From the New Testament or extra-biblical writings of the first century, even the secular conclusion is generally that Jesus was a historic person, he was a teacher, he was crucified. But when we date the sources of information we have about Jesus and place them on a timeline, we see a competing hypothesis appear. The two hypothesis are:

  1. Jesus was a real person, had a ministry, was crucified.
  2. Jesus was an idea found by a new interpretation of the Old Testament.

Either one is a candidate for the original source of what we know about Jesus.

Reinterpretation of Prophetic Writings

The second hypothesis is that Jesus was an idea that emerged from a reinterpretation of who and what the messiah, whom the Jews expected, was supposed to be. Instead of a next king David making things right for the Jews on earth, the messiah was a high placed angel1 made incarnate and thus accountable under the law2; was tempted but persevered3; given over and killed, but by keeping the law, lived4; by dying on a pole became a curse to us, nulling our curse5; now those who live by faith6 can live forever in a soon to come heavenly Jerusalem7.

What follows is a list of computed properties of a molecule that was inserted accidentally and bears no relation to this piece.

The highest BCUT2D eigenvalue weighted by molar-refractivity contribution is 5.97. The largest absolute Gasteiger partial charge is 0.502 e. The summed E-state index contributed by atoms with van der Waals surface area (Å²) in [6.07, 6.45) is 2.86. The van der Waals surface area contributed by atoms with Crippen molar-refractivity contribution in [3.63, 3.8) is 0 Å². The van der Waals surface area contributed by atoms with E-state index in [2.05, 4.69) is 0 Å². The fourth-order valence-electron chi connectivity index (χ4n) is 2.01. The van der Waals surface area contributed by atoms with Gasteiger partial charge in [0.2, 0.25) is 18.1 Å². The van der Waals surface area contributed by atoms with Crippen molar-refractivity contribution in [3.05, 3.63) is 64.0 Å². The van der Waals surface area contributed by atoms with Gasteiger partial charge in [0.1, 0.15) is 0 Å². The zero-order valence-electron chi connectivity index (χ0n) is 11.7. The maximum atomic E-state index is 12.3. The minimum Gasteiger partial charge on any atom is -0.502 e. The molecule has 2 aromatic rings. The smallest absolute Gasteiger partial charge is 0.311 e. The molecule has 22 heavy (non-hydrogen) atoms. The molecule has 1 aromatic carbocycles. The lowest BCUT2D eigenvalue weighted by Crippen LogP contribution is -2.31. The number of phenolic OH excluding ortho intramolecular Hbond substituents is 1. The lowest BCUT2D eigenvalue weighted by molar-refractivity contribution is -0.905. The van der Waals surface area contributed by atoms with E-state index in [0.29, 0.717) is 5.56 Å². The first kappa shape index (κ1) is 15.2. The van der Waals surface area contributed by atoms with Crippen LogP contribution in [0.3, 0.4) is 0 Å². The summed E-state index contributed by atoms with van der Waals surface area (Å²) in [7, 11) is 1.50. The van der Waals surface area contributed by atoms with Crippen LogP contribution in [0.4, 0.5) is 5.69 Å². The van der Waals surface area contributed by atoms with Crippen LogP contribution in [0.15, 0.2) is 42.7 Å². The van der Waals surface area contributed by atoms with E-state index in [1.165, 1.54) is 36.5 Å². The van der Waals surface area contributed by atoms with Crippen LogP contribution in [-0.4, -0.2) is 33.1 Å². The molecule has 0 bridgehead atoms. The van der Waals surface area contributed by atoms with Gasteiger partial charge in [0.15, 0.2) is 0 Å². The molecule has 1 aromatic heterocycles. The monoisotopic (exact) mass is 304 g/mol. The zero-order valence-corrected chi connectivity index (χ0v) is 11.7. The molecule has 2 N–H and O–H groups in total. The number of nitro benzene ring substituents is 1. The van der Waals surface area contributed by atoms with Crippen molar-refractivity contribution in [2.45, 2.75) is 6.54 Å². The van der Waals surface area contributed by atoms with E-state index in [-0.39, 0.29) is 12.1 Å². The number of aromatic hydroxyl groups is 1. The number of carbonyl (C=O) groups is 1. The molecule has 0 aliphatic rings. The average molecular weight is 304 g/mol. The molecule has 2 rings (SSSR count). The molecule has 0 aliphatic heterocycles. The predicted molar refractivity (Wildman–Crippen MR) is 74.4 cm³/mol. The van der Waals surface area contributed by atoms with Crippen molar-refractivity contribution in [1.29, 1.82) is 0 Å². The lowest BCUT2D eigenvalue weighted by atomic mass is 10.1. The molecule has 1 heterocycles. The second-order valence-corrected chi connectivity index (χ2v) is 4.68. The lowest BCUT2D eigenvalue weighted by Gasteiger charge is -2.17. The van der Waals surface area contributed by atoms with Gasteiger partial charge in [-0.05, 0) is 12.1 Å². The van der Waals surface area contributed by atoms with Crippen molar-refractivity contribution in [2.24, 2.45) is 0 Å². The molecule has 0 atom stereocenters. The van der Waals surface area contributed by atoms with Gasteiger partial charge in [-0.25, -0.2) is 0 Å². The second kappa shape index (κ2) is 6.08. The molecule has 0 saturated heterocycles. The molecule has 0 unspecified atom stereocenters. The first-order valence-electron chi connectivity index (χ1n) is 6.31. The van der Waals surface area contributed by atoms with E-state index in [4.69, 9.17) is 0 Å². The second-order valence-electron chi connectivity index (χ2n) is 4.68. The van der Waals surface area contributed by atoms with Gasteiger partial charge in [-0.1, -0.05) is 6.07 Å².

Reading any of the gospels we must conclude the reinterpretation hypothesis does not fit at all. But the letters from Paul, written in the 50s, are an earlier source, placing Paul preaching in the late 30s8. And Paul literally tells us his sources: “revelation” of a “mystery hidden for long ages past” now “made known through the prophetic writings”9.

Paul’s Sources

And Paul is consistent in his use of sources, some things he knows because Jesus appears to him in visions10, most things he knows because of his interpretation of scripture11. Nothing Paul writes can be traced back to teachings by a historic Jesus. This is the main argument, it reverses the conclusions about a historic Jesus. Paul only knows about Jesus appearing to people, but not of Jesus teaching, not of disciples, let alone of them passing down teachings.